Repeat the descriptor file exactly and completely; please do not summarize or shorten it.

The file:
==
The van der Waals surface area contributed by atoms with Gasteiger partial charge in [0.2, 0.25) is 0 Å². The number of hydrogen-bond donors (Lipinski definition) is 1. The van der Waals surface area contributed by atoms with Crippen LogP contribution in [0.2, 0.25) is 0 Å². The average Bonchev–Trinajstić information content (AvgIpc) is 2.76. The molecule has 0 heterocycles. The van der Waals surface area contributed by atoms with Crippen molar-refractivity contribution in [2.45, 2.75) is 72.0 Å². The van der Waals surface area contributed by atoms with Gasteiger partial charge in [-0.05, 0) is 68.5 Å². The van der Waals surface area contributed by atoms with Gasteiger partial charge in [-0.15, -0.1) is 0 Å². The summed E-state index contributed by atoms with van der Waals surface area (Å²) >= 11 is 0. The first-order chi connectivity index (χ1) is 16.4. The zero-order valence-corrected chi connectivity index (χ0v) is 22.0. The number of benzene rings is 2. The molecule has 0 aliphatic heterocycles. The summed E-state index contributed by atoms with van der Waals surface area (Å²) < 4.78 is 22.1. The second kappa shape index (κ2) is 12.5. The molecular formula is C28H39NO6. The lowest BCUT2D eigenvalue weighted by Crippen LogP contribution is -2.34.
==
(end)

The van der Waals surface area contributed by atoms with Gasteiger partial charge in [0.2, 0.25) is 0 Å². The number of hydrogen-bond donors (Lipinski definition) is 1. The van der Waals surface area contributed by atoms with Crippen LogP contribution in [0.2, 0.25) is 0 Å². The average Bonchev–Trinajstić information content (AvgIpc) is 2.76. The molecule has 0 heterocycles. The van der Waals surface area contributed by atoms with Crippen molar-refractivity contribution in [2.45, 2.75) is 72.0 Å². The van der Waals surface area contributed by atoms with Gasteiger partial charge in [-0.05, 0) is 68.5 Å². The van der Waals surface area contributed by atoms with Gasteiger partial charge in [-0.15, -0.1) is 0 Å². The summed E-state index contributed by atoms with van der Waals surface area (Å²) >= 11 is 0. The first-order chi connectivity index (χ1) is 16.4. The zero-order valence-corrected chi connectivity index (χ0v) is 22.0. The number of benzene rings is 2. The molecule has 0 aliphatic heterocycles. The summed E-state index contributed by atoms with van der Waals surface area (Å²) < 4.78 is 22.1. The second kappa shape index (κ2) is 12.5. The molecular formula is C28H39NO6. The lowest BCUT2D eigenvalue weighted by Crippen LogP contribution is -2.34.